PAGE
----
Generally, the horror game genre is too niched for my taste, but this game has made me reevaluate my opinion. New indie game “Darkest Dungeon” is “Dark Souls,” meets “Final Fantasy.”
You play an unnamed character who has just inherited an estate from a distant relative. Your relative’s sanity broke as he scoured the estate’s ancient dungeons for fortune and he died in the search. You must now recruit a host of adventurers to clear the estate of the terrible monsters that now inhabit it. Hopefully your will is stronger than your ancestor and the secrets you uncover do not break it.
“Darkest Dungeon,” doesn’t seem to have the setting or gameplay that would inspire terror. It does though; fear hangs in the air like a noxious cloud. The game is devoid of conventional scares, but every dungeon feels terrifying. The game’s intricate provisions system means your limited inventory space will likely leave you without enough food to keep your characters healthy during their expedition. Did one of your characters starve and die last round? Maybe you’ll get more food this time instead of extra bandages. You set out on your expedition questioning every decision you’ve made thus far. Everyone stayed fed this time, but not bringing enough bandages means that one of your characters bled to death this time around.
The frequency of death is common in “Darkest Dungeon.” Characters die as quick as they arrive. Thank goodness there is a constant flow of adventurers to hire from the stagecoach, but that doesn’t make the death of them any less potent. The death of a character is preventable in many ways so every death is your fault. It’s gory, heartbreaking and stressful.
In fact, stressful is one of the perfect words to explain “Darkest Dungeon,” and not just because one of the game’s main mechanics is based on a stress component. A lesser game would only have you keep track of your characters health, but your character’s sanity is also important in this hellish land. There are many different ways to lower the stress done to your characters, but insanity is just as inevitable as death in “Darkest Dungeon.” In fact, death is almost a gift compared to the game’s multitude of afflictions that a character can receive if they become too stressed.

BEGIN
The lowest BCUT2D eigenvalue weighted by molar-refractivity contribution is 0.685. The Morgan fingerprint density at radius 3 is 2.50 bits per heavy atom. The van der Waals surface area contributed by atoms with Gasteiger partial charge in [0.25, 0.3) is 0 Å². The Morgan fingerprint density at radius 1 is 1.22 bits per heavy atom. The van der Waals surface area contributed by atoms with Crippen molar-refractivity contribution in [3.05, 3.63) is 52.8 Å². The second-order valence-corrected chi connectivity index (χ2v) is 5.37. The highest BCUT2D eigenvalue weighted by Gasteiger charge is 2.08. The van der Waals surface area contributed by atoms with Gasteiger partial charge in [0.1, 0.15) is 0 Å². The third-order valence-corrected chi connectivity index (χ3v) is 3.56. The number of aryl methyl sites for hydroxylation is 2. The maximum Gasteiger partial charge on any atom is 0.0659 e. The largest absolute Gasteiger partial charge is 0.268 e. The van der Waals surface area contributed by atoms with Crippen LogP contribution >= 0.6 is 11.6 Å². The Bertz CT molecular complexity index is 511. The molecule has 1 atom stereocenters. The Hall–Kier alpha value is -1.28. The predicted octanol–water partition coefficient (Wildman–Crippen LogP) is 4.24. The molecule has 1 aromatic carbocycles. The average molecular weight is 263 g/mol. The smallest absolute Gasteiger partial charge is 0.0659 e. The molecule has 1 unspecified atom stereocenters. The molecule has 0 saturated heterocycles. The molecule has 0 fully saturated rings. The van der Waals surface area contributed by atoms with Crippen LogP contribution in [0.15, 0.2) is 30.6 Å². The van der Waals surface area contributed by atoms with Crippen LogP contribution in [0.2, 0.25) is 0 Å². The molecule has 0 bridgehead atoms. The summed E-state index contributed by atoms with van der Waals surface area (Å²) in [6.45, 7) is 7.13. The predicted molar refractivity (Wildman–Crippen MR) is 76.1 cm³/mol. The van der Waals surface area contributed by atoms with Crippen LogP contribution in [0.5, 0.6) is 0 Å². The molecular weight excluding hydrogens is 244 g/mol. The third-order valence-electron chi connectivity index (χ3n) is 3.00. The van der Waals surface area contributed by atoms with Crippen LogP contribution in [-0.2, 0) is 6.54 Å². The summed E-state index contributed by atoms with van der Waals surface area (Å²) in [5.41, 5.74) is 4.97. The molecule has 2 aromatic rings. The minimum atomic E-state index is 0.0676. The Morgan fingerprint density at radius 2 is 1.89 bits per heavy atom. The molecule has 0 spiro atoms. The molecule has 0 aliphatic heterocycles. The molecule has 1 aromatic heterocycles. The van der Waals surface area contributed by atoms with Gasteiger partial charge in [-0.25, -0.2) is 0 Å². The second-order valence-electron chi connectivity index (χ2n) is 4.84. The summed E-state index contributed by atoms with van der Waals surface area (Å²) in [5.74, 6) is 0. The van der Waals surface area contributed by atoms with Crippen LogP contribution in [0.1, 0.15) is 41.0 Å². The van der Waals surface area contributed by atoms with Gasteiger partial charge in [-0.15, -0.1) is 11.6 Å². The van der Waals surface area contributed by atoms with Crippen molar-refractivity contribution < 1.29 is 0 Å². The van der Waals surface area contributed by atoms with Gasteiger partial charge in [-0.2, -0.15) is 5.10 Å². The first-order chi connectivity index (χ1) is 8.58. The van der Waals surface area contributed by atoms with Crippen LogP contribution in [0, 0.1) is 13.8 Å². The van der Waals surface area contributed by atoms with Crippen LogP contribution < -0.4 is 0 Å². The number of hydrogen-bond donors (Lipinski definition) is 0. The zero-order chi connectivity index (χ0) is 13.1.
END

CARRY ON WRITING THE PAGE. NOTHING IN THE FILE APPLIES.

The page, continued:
They may become irrational and will refuse to be healed or will choose their own attack. They may become abusive, shouting insults to your party that heightens their stress level.
The most interesting mechanic is Light, a common motif in “Darkest Dungeon.” Torches are a provision you must acquire before searching a dungeon to keep your light levels high. Using a torch refills your light meter, but then plunges you into awful darkness. As you search a dungeon the torch begins to dim. Depending on your light level, the game’s visuals actually react. It means not having enough torches will likely find you shrouded by darkness. These moments are the most terrifying in the game and truly test your mettle in battle.
These complex mechanics make “Darkest Dungeon” one of the most compelling dungeon-crawlers in recent memory. It’s characters are unique and intriguing, the mechanics are innovative and difficult and it inspires a sense of real dread. Whatever is hiding in that next room may be the thing that decimates your entire party. Even worse, it may drive them to inconsolable madness. In fact, it’s so hard that you might just go insane with them.
Rating: 4.5/5 stars